The Book of Beasts: Being a Translation from a Latin Bestiary of the Twelfth Century

Courier Corporation, 1 ene. 1984 - 296 páginas
"If a serpent swallows the spittle of a fasting man, it dies. Trees felled in the wrong season breed termites. If eels are drowned in wine, those who drink it get a loathing for liquor.
"These and similar flights of fancy were articles of faith in the twelfth century--the era of the fascinating Latin prose bestiary translated in this volume. The translator is T. H. White, author of "The Once and Future King "and outstanding medievalist. Of "The Book of Beasts, "White writes: "No Latin prose bestiary has ever before been "printed, " even in Latin. This is the first and "only" English translation in print."
The bestiary was a bestseller in the Middle Ages, a kind of natural history cum-zoological survey that presumed to describe the animals of the world and to point out the human traits they exemplified. Combining the surprisingly accurate with the endearingly phantasmagorical, the bestiarists came up with a bewildering array of real and exotic creatures. The behavior or attributes of the animals often functioned as a metaphor for teaching religious, moral, and political precepts.
In addition to a multitude of real mammals, birds, reptiles, and fish, described here with varying degrees of zoological accuracy, the bestiarist introduces a swarm of fanciful denizens thought to haunt the Dark Ages: "manticore, "a creature with a man's face, a lion's body, and a ravenous appetite for human flesh; "dragon" or "draco, " the biggest serpent and the embodiment of the Devil; "amphivia, " a fish that could walk on land and swim in the sea; "jaculus, " a flying serpent; the familiar" phoenix"; the "griffin"; and other exotic fauna.Much of the charm of this edition lies in the copious footnotes compiled by T. H. White. With immense erudition, wit, grace, and a singular lack of condescension, the author illuminates literary, scientific, historical, linguistic, and other aspects of the bestiarist's catalog. He further enhances the volume with informative discussions of the history of the bestiary from its origins in remote oral traditions; through Herodotus, Pliny and Aristotle; during the medieval period and the Renaissance; and up to Sir Thomas Browne's "Vulgar Errors" (1646). Both amusing and amazing, "The Book of Beasts" is not only a rich survey of the proto-zoology on which much of our later science is based, but also a revealing, illustrated examination of how pre-scientific man perceived the earth's creatures.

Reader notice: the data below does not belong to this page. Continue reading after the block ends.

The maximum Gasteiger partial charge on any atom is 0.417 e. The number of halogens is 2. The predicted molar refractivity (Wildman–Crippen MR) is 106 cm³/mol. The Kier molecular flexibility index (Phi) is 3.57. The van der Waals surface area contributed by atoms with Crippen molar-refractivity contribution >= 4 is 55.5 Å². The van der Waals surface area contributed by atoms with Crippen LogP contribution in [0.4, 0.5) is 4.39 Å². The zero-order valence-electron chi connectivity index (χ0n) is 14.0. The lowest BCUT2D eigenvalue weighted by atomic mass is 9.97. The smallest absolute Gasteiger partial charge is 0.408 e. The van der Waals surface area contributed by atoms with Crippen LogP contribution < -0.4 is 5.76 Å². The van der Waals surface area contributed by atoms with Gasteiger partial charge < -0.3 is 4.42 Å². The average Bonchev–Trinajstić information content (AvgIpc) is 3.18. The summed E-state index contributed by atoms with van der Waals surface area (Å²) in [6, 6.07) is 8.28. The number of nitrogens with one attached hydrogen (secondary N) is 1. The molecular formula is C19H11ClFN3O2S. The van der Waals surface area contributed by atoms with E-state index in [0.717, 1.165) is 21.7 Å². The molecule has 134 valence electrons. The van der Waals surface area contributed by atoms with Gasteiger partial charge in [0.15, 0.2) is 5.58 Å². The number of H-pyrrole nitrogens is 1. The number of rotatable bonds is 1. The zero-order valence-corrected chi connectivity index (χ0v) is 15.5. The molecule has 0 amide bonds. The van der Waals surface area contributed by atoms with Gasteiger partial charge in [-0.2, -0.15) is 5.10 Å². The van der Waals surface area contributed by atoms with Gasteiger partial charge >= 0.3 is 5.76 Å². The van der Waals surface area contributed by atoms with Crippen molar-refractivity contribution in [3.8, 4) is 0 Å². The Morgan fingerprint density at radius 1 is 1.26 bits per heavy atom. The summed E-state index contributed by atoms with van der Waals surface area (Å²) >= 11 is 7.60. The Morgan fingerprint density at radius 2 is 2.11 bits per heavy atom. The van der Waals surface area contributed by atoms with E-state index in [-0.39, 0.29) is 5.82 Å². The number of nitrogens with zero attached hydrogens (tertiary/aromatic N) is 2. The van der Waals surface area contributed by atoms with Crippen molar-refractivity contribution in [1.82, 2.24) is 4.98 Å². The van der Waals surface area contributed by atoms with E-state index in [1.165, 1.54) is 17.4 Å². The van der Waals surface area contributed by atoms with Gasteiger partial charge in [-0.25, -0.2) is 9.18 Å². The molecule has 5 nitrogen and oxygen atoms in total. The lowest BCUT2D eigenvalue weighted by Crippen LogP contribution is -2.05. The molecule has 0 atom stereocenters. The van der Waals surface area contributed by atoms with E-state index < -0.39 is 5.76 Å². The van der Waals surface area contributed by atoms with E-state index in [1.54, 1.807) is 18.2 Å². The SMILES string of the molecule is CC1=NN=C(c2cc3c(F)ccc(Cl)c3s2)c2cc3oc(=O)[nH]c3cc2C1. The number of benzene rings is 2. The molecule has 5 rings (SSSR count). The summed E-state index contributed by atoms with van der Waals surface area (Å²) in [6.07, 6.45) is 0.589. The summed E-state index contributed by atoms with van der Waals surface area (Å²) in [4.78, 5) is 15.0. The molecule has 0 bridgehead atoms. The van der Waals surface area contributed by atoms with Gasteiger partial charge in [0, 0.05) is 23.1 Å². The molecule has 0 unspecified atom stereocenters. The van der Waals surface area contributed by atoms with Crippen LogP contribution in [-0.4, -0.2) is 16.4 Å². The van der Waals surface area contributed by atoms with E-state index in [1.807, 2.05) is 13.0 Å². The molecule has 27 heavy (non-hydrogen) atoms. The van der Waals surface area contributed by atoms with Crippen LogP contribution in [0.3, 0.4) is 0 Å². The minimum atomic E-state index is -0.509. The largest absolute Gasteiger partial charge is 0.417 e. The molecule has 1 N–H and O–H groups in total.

Unabridged republication of the edition published by G. P. Putnam's Sons, New York, 1954.

Comentarios de usuarios - Escribir una reseña

No hemos encontrado ninguna reseña en los sitios habituales.


Sección 1
Sección 2
Sección 3
Sección 4
Sección 5
Sección 6
Sección 7
Sección 8
Sección 11
Sección 12
Sección 13
Sección 14
Sección 15
Sección 16
Sección 17
Sección 18

Sección 9
Sección 10
Sección 19
Página de créditos

Otras ediciones - Ver todo

Términos y frases comunes

Sobre el autor (1984)

Terence Hanbury White was born on May 29, 1906 in Bombay, India. He attended Cheltenham College, Gloucestershire, and Queen's College, Cambridge. The success of his autobiography, England Have My Bones, allowed him to leave teaching after six years and devote his time to writing. Although he wrote a wide array of novels and some poetry, he is best known for The Once and Future King, his four-volume retelling of the legend of King Arthur, which became the basis for both the musical, Camelot, and the Disney film, The Sword in the Stone. White died on January 17, 1964, while returning home from a lecture tour in America.

Información bibliográfica